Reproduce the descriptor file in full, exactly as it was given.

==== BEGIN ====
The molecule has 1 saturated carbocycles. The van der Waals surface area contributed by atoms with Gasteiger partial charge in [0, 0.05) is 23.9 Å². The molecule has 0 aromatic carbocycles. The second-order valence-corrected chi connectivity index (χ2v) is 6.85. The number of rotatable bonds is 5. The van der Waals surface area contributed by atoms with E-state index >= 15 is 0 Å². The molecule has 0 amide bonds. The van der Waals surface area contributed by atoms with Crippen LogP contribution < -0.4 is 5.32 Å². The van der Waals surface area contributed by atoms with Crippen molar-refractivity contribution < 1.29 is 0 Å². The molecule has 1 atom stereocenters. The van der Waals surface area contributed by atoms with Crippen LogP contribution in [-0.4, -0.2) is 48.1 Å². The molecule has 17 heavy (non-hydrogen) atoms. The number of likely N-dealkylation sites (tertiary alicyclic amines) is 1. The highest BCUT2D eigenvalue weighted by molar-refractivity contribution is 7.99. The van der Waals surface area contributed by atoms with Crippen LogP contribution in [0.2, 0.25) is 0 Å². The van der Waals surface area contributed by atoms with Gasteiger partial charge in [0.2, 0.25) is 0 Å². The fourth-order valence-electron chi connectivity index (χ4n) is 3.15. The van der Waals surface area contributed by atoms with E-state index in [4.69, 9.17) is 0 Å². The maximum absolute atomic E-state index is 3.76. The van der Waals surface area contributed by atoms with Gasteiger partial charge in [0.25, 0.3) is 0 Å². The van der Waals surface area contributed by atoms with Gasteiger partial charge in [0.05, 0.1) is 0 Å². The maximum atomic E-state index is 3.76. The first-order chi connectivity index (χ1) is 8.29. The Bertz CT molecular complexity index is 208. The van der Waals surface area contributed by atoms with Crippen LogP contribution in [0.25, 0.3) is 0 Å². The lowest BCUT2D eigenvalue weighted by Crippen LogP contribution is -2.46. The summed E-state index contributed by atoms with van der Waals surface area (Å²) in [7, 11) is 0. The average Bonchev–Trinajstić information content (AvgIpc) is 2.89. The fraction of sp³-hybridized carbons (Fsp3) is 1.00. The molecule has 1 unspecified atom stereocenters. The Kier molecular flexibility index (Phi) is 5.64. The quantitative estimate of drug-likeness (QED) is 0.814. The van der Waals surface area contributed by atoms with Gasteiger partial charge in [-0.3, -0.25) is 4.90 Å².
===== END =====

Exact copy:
The molecule has 1 saturated carbocycles. The van der Waals surface area contributed by atoms with Gasteiger partial charge in [0, 0.05) is 23.9 Å². The molecule has 0 aromatic carbocycles. The second-order valence-corrected chi connectivity index (χ2v) is 6.85. The number of rotatable bonds is 5. The van der Waals surface area contributed by atoms with E-state index >= 15 is 0 Å². The molecule has 0 amide bonds. The van der Waals surface area contributed by atoms with Crippen LogP contribution < -0.4 is 5.32 Å². The van der Waals surface area contributed by atoms with Crippen molar-refractivity contribution < 1.29 is 0 Å². The molecule has 1 atom stereocenters. The van der Waals surface area contributed by atoms with Crippen LogP contribution in [-0.4, -0.2) is 48.1 Å². The molecule has 17 heavy (non-hydrogen) atoms. The number of likely N-dealkylation sites (tertiary alicyclic amines) is 1. The highest BCUT2D eigenvalue weighted by molar-refractivity contribution is 7.99. The van der Waals surface area contributed by atoms with Crippen LogP contribution in [0.2, 0.25) is 0 Å². The van der Waals surface area contributed by atoms with Gasteiger partial charge in [0.2, 0.25) is 0 Å². The fourth-order valence-electron chi connectivity index (χ4n) is 3.15. The van der Waals surface area contributed by atoms with E-state index in [4.69, 9.17) is 0 Å². The maximum absolute atomic E-state index is 3.76. The van der Waals surface area contributed by atoms with Gasteiger partial charge in [0.25, 0.3) is 0 Å². The van der Waals surface area contributed by atoms with Gasteiger partial charge in [0.05, 0.1) is 0 Å². The maximum atomic E-state index is 3.76. The first-order chi connectivity index (χ1) is 8.29. The Bertz CT molecular complexity index is 208. The van der Waals surface area contributed by atoms with Crippen LogP contribution in [0.25, 0.3) is 0 Å². The lowest BCUT2D eigenvalue weighted by Crippen LogP contribution is -2.46. The summed E-state index contributed by atoms with van der Waals surface area (Å²) in [7, 11) is 0. The average Bonchev–Trinajstić information content (AvgIpc) is 2.89. The fraction of sp³-hybridized carbons (Fsp3) is 1.00. The molecule has 1 unspecified atom stereocenters. The Kier molecular flexibility index (Phi) is 5.64. The quantitative estimate of drug-likeness (QED) is 0.814. The van der Waals surface area contributed by atoms with Gasteiger partial charge in [-0.3, -0.25) is 4.90 Å².